Navy, Marine Corps Boost Investment in AI Platforms.

Author:Tadjdeh, Yasmin

With the promise of streamlining operations and assisting human operators with making decisions faster, both the Navy and the Marine Corps are working on ways to better integrate artificial intelligence into their weapons systems and business practices.

The Navy's fiscal year 2020 budget request targeted the development of artificial intelligence platforms, said Secretary of the Navy Richard Spencer.

"As we move from rebuilding readiness to owning the next fight, this budget prioritizes a balanced and strategy-driven approach to provide for a bigger, better trained and more ready force," he said in testimony before the House Armed Services Committee in April. To get at that, it is requesting investments in capabilities in emerging areas such as applied artificial intelligence and machine learning, he added.

In the budget proposal, the Navy requests a 9.5 percent bump in funding over fiscal year 2019 for its research-and-development account, which includes the development of items such as unmanned systems and artificial intelligence.

The Navy is currently employing AI for automated data processing on its unmanned systems, said Jason Stack, the Office of Naval Research's autonomy portfolio manager and director of its ocean, atmosphere and space research division.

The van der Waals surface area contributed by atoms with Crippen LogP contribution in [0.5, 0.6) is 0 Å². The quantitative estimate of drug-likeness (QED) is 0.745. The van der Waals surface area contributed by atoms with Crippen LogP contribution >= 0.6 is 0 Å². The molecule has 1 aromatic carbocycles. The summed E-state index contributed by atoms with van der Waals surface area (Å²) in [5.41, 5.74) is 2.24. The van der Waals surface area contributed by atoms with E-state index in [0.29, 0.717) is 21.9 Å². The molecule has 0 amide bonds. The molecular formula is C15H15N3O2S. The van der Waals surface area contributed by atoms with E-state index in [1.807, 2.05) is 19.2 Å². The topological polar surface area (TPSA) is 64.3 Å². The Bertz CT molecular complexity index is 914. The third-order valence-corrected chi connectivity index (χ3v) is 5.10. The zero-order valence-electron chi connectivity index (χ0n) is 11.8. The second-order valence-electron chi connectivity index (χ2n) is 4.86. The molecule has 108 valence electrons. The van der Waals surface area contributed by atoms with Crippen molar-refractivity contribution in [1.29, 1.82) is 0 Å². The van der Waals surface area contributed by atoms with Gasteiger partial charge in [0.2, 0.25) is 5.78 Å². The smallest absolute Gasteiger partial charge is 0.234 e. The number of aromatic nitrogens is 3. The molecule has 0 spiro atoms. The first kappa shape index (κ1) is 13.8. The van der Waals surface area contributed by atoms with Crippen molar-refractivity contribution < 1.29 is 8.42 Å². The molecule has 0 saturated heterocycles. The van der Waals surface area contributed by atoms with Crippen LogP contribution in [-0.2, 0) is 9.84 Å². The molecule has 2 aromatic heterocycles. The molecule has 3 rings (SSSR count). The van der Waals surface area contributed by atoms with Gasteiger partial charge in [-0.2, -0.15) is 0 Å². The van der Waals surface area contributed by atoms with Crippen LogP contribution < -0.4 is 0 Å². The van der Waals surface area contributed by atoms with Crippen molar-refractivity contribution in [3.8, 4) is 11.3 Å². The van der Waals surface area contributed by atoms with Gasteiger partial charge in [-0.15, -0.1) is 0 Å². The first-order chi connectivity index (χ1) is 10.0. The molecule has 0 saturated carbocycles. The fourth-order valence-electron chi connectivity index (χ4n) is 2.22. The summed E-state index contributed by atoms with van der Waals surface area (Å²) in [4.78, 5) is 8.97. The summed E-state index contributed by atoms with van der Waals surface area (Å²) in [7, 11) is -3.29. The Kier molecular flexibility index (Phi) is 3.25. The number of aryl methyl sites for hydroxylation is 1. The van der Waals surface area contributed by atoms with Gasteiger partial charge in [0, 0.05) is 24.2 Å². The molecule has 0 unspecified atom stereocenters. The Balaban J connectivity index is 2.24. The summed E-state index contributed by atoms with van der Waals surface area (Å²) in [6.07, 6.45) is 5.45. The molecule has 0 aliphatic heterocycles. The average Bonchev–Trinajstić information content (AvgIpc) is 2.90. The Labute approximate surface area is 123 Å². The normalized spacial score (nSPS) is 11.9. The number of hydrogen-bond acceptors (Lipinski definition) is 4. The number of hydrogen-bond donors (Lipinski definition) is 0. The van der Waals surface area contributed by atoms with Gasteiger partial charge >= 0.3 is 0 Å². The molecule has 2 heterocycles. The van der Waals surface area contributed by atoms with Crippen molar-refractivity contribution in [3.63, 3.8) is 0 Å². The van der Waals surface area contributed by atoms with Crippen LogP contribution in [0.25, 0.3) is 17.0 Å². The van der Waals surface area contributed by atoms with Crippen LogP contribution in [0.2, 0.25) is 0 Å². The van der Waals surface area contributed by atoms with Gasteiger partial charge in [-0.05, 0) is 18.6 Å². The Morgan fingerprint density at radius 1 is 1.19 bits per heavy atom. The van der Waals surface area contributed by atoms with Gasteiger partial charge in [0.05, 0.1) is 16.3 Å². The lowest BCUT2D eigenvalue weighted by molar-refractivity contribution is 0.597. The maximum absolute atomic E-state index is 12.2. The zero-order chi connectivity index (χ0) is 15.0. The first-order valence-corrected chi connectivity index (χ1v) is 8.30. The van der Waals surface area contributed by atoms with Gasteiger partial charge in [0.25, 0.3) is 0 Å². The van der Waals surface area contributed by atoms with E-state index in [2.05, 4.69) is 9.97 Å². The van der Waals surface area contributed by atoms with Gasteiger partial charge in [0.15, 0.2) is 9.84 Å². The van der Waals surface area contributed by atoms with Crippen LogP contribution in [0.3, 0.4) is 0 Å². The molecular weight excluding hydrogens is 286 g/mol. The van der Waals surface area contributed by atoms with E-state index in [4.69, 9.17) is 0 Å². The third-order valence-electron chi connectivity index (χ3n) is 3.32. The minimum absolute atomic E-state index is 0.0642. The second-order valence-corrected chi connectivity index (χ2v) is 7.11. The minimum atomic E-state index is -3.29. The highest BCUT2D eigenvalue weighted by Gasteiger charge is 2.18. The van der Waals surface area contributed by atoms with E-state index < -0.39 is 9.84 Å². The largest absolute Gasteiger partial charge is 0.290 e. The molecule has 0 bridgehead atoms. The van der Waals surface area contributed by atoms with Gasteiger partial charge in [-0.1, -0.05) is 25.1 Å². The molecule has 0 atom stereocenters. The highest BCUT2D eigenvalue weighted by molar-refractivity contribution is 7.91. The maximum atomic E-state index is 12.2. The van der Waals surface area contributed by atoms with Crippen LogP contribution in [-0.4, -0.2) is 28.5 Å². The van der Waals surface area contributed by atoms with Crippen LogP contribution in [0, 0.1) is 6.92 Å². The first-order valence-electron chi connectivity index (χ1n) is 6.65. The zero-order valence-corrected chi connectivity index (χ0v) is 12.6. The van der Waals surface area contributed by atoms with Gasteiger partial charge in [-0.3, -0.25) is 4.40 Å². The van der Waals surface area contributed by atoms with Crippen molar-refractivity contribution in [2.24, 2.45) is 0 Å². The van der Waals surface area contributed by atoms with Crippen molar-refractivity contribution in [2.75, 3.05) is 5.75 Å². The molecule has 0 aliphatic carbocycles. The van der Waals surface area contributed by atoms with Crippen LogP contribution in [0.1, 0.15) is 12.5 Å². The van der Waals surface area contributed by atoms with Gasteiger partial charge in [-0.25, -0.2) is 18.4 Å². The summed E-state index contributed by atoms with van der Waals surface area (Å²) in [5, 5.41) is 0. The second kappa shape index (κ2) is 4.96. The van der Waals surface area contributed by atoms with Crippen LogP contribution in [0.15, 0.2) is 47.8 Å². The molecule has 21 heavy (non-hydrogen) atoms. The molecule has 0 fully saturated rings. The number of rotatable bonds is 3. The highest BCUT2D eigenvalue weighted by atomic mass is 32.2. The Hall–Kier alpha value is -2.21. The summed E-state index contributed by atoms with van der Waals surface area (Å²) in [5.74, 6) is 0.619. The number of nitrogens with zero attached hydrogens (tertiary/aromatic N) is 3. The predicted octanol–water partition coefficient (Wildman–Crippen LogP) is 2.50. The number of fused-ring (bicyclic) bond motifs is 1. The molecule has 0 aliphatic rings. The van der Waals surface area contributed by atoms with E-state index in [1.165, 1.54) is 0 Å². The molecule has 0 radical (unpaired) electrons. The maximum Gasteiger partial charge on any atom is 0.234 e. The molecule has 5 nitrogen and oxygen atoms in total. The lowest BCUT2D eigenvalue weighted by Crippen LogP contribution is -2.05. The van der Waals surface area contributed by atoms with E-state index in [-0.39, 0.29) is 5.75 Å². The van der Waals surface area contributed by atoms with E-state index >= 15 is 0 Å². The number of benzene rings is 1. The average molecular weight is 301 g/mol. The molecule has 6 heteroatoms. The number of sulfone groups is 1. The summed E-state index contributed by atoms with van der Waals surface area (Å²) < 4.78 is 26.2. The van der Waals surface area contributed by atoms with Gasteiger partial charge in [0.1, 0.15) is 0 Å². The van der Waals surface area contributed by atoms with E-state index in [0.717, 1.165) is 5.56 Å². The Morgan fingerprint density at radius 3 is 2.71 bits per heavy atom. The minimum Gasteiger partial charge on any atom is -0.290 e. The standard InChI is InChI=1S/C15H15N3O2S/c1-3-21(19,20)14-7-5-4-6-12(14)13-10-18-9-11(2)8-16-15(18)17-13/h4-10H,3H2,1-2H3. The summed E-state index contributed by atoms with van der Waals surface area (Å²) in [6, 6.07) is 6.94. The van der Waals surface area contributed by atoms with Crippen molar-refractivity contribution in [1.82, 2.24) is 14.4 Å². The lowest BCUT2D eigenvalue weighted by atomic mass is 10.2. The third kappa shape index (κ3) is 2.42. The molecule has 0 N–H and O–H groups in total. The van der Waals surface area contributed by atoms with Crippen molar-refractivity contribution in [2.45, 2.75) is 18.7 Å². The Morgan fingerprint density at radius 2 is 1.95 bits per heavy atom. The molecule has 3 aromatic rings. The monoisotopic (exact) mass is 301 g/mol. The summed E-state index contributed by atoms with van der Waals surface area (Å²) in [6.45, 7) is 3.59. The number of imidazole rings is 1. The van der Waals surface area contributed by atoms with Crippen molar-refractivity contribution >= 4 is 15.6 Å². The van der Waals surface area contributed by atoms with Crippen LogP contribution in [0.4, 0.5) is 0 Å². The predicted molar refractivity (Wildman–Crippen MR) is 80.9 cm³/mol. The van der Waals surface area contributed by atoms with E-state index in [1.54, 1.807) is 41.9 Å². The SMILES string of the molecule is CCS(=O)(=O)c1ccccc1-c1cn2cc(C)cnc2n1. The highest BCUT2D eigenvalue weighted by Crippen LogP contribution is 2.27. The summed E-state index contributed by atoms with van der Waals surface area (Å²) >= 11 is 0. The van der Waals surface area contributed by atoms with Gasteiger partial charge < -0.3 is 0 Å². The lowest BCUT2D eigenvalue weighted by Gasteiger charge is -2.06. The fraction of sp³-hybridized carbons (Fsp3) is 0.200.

The Navy is using AI for mine countermeasure missions, he said. Unmanned underwater vehicles equipped with artificial intelligence can collect sonar data, examine it and then recognize mines and discard clutter, he said in an email.

The service has already fielded initial AI capabilities, known as automatic target recognition, or "bell ringers," that assist the human analysts in finding mines, Stack said.

It is also using AI for anti-submarine warfare missions where sensors collect sonar data and machine learning is then used to separate distant enemy submarines from noise, he said.

"Future and more sophisticated AI will be able to simultaneously process a wider array of sensor data and account for more variability in environmental conditions," he added.

More advanced systems will eventually be able to operate in more extreme and challenging environments, he said. They will one day achieve the performance and trust necessary to be used in a fully autonomous mode and guide vehicle behaviors in real time, Stack said.

Tom Callender, a senior research fellow for defense programs focusing on naval warfare and advanced technologies at the Heritage Foundation, a Washington, D.C.-based think...

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